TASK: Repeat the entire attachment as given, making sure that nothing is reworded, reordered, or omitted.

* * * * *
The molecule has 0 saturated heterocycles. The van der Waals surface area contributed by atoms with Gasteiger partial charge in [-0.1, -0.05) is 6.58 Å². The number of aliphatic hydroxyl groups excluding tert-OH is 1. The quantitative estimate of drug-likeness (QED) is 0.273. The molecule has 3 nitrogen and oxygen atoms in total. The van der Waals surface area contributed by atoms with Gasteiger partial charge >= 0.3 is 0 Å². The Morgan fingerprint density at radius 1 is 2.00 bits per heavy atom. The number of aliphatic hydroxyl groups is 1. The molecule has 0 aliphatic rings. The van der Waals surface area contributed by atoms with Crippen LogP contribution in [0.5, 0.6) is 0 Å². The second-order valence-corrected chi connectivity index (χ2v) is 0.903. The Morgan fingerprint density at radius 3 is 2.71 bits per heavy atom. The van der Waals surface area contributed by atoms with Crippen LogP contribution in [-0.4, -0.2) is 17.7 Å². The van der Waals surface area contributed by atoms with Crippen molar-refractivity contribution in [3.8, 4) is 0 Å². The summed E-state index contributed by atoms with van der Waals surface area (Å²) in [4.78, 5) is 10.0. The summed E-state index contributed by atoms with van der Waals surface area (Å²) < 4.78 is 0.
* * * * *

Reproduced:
The molecule has 0 saturated heterocycles. The van der Waals surface area contributed by atoms with Gasteiger partial charge in [-0.1, -0.05) is 6.58 Å². The number of aliphatic hydroxyl groups excluding tert-OH is 1. The quantitative estimate of drug-likeness (QED) is 0.273. The molecule has 3 nitrogen and oxygen atoms in total. The van der Waals surface area contributed by atoms with Gasteiger partial charge >= 0.3 is 0 Å². The Morgan fingerprint density at radius 1 is 2.00 bits per heavy atom. The number of aliphatic hydroxyl groups is 1. The molecule has 0 aliphatic rings. The van der Waals surface area contributed by atoms with Crippen LogP contribution in [0.5, 0.6) is 0 Å². The second-order valence-corrected chi connectivity index (χ2v) is 0.903. The Morgan fingerprint density at radius 3 is 2.71 bits per heavy atom. The van der Waals surface area contributed by atoms with Crippen LogP contribution in [-0.4, -0.2) is 17.7 Å². The van der Waals surface area contributed by atoms with Crippen molar-refractivity contribution in [3.8, 4) is 0 Å². The summed E-state index contributed by atoms with van der Waals surface area (Å²) in [4.78, 5) is 10.0. The summed E-state index contributed by atoms with van der Waals surface area (Å²) < 4.78 is 0.